Our safety net - keep social security public
In the 1980s, the government began contracting out parts of our social security to private companies. This led to billions of pounds of public money being wasted on for-profit companies, like Serco and G4S, that have failed our public services time and time again.
Unsurprisingly, privatisation of social security has been a disaster (alongside government cuts). After massive failures by Concentrix in handling tax credit claims, the government pledged in 2017 to bring tax credits back in-house. However, since the start of the pandemic, millions of pounds of our public money has been given out to failing private companies through social security contracts.
Who owns our social security?
The Department for Work and Pensions (DWP) signed a multimillion pound contract with Serco in 2020 to deliver contact centre services for vulnerable people. Then, in 2021, Serco received another huge contract from the DWP - this time worth £350 million as part of the government’s Restart scheme to reduce unemployment. Yet, by 2022, the scheme run by Serco and other private companies, like G4S, had only managed to find employment for 7% of all participants.
Having outsourced a number of services to Serco during the pandemic, the DWP then planned to let private companies run several of its crucial hotlines. In 2022, a £322 million contract to run Universal Credit hotlines was given to French firm Teleperformance, even though the company has been fined thousands of pounds for previously failing to run a passports hotline.
The DWP also renewed contracts worth £170 million in January 2023 with private firms Atos and Capita, who have been given responsibility for Personal Independence Payments (PIP) assessments, despite a litany of complaints and failures. Another failing private company, Maximus, also had its disability assessment contract renewed in 2023 - costing the taxpayer £90 million.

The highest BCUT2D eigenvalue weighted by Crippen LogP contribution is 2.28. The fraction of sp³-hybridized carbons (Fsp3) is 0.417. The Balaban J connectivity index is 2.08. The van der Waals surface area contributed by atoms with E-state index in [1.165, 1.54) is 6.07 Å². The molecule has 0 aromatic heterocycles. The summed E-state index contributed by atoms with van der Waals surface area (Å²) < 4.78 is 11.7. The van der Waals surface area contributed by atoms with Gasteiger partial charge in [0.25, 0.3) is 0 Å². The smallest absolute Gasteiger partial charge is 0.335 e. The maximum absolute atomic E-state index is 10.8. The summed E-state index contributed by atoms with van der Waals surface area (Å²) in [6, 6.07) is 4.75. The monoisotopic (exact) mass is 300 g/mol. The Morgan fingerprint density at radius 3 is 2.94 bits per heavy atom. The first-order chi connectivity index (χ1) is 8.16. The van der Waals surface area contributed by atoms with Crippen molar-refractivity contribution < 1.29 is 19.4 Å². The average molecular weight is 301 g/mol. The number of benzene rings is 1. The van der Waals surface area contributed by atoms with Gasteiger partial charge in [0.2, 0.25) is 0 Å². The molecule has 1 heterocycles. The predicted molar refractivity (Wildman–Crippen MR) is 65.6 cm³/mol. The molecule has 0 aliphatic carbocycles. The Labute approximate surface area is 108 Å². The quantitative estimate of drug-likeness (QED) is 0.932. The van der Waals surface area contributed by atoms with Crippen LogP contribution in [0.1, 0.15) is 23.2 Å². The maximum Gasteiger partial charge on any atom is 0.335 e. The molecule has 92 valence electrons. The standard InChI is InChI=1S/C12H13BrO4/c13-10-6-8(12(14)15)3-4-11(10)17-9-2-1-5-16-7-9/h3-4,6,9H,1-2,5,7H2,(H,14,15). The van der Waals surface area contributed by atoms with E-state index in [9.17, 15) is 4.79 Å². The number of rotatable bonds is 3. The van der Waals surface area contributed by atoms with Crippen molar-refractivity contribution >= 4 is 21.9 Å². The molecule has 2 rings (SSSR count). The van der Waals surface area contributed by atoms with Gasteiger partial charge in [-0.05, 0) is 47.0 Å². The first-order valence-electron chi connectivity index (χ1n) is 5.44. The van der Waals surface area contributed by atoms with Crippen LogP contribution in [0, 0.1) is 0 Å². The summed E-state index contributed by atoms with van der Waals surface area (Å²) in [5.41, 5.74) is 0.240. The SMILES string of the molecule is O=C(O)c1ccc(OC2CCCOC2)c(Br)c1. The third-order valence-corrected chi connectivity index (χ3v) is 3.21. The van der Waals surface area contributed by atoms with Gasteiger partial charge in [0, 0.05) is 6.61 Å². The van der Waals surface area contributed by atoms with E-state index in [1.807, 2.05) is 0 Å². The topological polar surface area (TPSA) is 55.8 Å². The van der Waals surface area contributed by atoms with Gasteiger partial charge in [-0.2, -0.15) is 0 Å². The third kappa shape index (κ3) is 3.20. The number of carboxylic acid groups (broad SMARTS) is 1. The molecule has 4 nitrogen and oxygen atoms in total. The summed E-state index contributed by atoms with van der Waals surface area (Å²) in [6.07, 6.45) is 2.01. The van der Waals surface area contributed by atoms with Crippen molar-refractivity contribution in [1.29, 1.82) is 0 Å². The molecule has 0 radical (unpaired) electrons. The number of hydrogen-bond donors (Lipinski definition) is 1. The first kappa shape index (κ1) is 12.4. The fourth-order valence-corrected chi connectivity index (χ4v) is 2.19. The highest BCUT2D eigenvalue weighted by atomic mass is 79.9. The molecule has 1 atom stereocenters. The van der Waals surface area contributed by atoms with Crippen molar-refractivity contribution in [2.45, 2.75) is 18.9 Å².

Meanwhile, huge cuts to welfare support, combined with a cost-of-living crisis, have also led to indirect privatisation of our social security as many people are reliant on charities and private organisations for support. The food bank charity, Trussell Trust, gave out almost three million food parcels in the year 2022-23. NGOs are now having to provide the safety net that our public services should be there to offer.
“You can’t run a compassionate social security system when the primary motivation is driven by profit.” - David Linden MP, 2023
- The National Audit Office found that the DWP had overpaid private companies by £1.7 billion as part of its Restart scheme. The companies running the scheme struggled to find enough people to meet their caseload numbers, which meant the cost per participant went up from £1800 to £2429.
- Although new powers in 2016 made social security a devolved issue, the UK government is still delivering many benefits in Scotland.
- Nine years after originally being given contracts by the DWP, private firms Atos and Capita are still failing to test disability benefit claims - with more than 1 in 5 reports having to be amended.
- It was revealed in 2018 that Atos was offering staff financial incentives for squeezing additional disability claim assessments into their working day, prioritising company profits over the welfare of claimants.
- Similarly, a Channel 4 documentary in 2016 revealed that the private company, Capita, had been dismissing disability claimants without even meeting them.
Trailer for the powerful 2016 film 'I, Daniel Blake' by Ken Loach which tells the story of a man trying to access Employment and Support Allowance after having a heart attack:
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Photo taken from the film 'I, Daniel Blake' (2016).